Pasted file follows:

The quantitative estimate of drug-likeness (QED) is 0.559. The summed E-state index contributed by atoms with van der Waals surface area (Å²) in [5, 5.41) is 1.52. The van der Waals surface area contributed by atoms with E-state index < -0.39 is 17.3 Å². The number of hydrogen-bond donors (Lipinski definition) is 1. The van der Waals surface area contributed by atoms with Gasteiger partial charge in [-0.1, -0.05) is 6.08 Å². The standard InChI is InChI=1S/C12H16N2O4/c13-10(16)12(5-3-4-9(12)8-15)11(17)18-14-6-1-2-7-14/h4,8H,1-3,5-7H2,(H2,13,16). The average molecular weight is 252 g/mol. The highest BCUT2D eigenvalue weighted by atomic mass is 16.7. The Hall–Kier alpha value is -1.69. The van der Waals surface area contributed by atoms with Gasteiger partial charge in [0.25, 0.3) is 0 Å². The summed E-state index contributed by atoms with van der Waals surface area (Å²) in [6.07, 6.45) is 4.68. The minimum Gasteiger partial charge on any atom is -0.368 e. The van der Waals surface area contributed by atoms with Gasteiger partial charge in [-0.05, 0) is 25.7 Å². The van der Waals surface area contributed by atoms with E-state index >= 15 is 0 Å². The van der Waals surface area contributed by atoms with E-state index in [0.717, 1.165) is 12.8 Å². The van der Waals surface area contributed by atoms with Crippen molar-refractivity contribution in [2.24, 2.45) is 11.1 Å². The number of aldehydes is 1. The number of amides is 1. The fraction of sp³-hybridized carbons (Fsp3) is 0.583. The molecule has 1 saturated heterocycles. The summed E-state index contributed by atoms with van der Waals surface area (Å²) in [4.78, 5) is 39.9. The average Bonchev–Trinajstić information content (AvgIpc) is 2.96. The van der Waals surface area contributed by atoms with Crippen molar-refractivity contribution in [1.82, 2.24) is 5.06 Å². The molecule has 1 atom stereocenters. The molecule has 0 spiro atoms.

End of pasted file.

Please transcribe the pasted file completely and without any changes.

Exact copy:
The quantitative estimate of drug-likeness (QED) is 0.559. The summed E-state index contributed by atoms with van der Waals surface area (Å²) in [5, 5.41) is 1.52. The van der Waals surface area contributed by atoms with E-state index < -0.39 is 17.3 Å². The number of hydrogen-bond donors (Lipinski definition) is 1. The van der Waals surface area contributed by atoms with Gasteiger partial charge in [-0.1, -0.05) is 6.08 Å². The standard InChI is InChI=1S/C12H16N2O4/c13-10(16)12(5-3-4-9(12)8-15)11(17)18-14-6-1-2-7-14/h4,8H,1-3,5-7H2,(H2,13,16). The average molecular weight is 252 g/mol. The highest BCUT2D eigenvalue weighted by atomic mass is 16.7. The Hall–Kier alpha value is -1.69. The van der Waals surface area contributed by atoms with Gasteiger partial charge in [0.25, 0.3) is 0 Å². The summed E-state index contributed by atoms with van der Waals surface area (Å²) in [6.07, 6.45) is 4.68. The minimum Gasteiger partial charge on any atom is -0.368 e. The van der Waals surface area contributed by atoms with Gasteiger partial charge in [-0.05, 0) is 25.7 Å². The van der Waals surface area contributed by atoms with E-state index >= 15 is 0 Å². The van der Waals surface area contributed by atoms with E-state index in [0.717, 1.165) is 12.8 Å². The van der Waals surface area contributed by atoms with Crippen molar-refractivity contribution in [2.24, 2.45) is 11.1 Å². The number of aldehydes is 1. The number of amides is 1. The fraction of sp³-hybridized carbons (Fsp3) is 0.583. The molecule has 1 saturated heterocycles. The summed E-state index contributed by atoms with van der Waals surface area (Å²) in [4.78, 5) is 39.9. The average Bonchev–Trinajstić information content (AvgIpc) is 2.96. The van der Waals surface area contributed by atoms with Crippen molar-refractivity contribution in [1.82, 2.24) is 5.06 Å². The molecule has 1 atom stereocenters. The molecule has 0 spiro atoms.